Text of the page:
Q: what counts as exceptional?
Telscher: start with merits of the case. Abuse comes in two areas: big company suing small; NPE cases.  Not a troll-hater: a legit tech legitimately used in the marketplace can justify. But in the past 10 years the goods (patents) got picked over and the cases got weaker and weaker.  More like extortion.  Cases dragged out until defendants pay. Look at economics to explain motivation to judges.
Trela: ought to turn on weakness, not motivation.
Schwartz: district courts aren’t equally situated to evaluate merits v. litigation misconduct.  In some jurisdictions, judges see lots of patent cases, but in others, judge might not have a sense of ordinariness.  Litigation behavior is easier to evaluate for generally experienced judges.
Trela: if the standard is whether the case stands out, what does a new judge do? 
Q: if you’re in EDTex., where many of the cases are very weak, how could a case stand out?
Telscher: reasonable litigants. It’s not numerical.  EDTex. is separate issue: pro-plaintiff jurisdiction; you can expect it to be harder to get a fee award there.  Expect more forum shopping.  Has seen plaintiffs move to EDTex. to avoid transfer.
Q: recent findings by dcts that two prominent firms had abusive deposition practices: 198 objections/case.  Take a lesson!
Telscher: NDCal case from June, where judge found p had acted unreasonably in merits and litigation conduct; ds also acted unreasonably so judge denied fees. So be aware of your own conduct.
Schwartz: deference to dct judges in Highmark makes fee denial likely to be affirmed. Once there are differences in districts emerging from the data, ps will move there quickly.
Trela: if there’s variation among the judges in the district you’re taking a chance!
Telscher: reminder that the conduct doesn’t have to be independently sanctionable to affect the fee determination.  You can say: these lawyers were smart, they didn’t cross any line, but overall their conduct merits a fee award.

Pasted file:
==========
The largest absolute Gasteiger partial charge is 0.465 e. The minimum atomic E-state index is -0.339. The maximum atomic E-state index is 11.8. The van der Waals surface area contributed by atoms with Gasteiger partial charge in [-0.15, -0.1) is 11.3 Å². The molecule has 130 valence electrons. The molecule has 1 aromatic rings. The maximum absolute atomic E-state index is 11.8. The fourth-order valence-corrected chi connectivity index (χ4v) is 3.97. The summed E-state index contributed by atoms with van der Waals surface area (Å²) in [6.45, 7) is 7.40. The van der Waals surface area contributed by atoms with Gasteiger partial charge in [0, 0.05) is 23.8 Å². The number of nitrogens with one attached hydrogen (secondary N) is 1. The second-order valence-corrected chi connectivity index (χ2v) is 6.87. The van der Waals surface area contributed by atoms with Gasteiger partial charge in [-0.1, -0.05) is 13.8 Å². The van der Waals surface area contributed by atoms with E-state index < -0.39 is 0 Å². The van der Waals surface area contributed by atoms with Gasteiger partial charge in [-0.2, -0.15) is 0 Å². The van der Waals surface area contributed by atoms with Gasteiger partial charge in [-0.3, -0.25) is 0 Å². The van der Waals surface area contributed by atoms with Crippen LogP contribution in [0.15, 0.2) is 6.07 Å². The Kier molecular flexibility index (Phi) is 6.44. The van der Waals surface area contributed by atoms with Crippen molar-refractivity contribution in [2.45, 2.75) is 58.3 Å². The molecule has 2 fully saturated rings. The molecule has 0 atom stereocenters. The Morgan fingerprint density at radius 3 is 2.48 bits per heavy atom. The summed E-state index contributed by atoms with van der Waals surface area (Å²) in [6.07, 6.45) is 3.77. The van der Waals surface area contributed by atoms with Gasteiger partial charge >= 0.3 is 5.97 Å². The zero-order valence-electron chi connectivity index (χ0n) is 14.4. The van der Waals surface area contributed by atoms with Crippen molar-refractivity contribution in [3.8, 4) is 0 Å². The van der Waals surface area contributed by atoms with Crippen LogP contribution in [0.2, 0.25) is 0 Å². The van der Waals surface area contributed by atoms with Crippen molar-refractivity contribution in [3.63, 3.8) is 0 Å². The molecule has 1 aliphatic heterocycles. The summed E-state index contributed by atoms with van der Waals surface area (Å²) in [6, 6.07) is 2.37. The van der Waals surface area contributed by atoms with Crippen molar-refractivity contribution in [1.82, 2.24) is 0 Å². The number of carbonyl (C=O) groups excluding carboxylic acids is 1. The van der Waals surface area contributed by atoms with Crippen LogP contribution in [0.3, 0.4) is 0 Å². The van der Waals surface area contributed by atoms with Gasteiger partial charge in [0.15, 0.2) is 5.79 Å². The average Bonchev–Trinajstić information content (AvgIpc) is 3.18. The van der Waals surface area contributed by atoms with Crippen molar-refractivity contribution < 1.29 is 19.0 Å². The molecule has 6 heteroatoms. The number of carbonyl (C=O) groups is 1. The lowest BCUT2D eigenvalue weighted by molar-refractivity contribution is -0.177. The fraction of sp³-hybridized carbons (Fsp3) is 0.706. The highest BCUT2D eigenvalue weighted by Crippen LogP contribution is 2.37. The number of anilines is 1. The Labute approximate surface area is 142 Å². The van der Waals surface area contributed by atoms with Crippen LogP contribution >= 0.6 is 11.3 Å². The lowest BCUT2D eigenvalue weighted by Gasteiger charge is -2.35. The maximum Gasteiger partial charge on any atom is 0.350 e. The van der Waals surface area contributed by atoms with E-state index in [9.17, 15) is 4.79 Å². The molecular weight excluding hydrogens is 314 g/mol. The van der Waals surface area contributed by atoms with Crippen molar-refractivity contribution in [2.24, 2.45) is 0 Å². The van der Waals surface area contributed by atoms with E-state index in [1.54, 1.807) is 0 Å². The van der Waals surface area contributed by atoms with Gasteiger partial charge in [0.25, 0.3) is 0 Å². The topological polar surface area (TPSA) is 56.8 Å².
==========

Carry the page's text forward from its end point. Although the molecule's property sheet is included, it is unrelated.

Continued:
Trela: judges will be looking at conduct & litigation tactics of the other side, not necessarily to say a pox on both houses but to see whether effort put on other side is appropriate. If you really believe case is weak from the outset, do you need 10 lawyers and 5 experts?  Those arguments will sway some judges.
Telscher: judge doesn’t have to go all or nothing. Can award fees for one aspect of the case.  Keep billing records in condition to separate those out.
Peter Menell: may have effect on what cases are brought.  You might not be able to fund exploratory litigation. If the issues are tied together—you have a bad validity case, why not award fees on the infringement portion too?
Telscher: dct will always have discretion to decide whether one issue is fatal and affects the whole case, or whether it’s just one issue.
Schwartz: treble/enhanced damages: willfulness isn’t required by the statute. The Fed. Cir. has held that willfulness is required.  Not clear how this rule can survive after these cases.
Q: many of these rules were promulgated a while back. Would they be different with more former dct judges on the bench?
Trela: ct app judges sometimes lose sight of what happens in a trial court. Fed. Cir. has that problem in spades.  New judges may make a difference.  But some of the problems we see come from appellate judges w/out a good feel for trial court litigation.
Q: has a D recovered fees by killing a patent in reexamination?  If case is stayed in the interim, judge may perceive there’s not much in fees accrued/behavior in court so how could it be exceptional?
Telscher: If you go right to reexamination, hard to get fees.  But Octane may make the argument plausible if the case is more mature. 
Q: can you get fees for P not knowing of prior art?
Telscher: once you’re in litigation D will do a much bigger search for prior art; unreasonable to expect P to find it all for purposes of fees.
Q: well, has been involved in case where 30-minute search produced 35 pieces of prior art.
Q from audience: effect on declaratory judgment P?
Telscher: same rule.  3d Cir. just applied Octane to TM cases.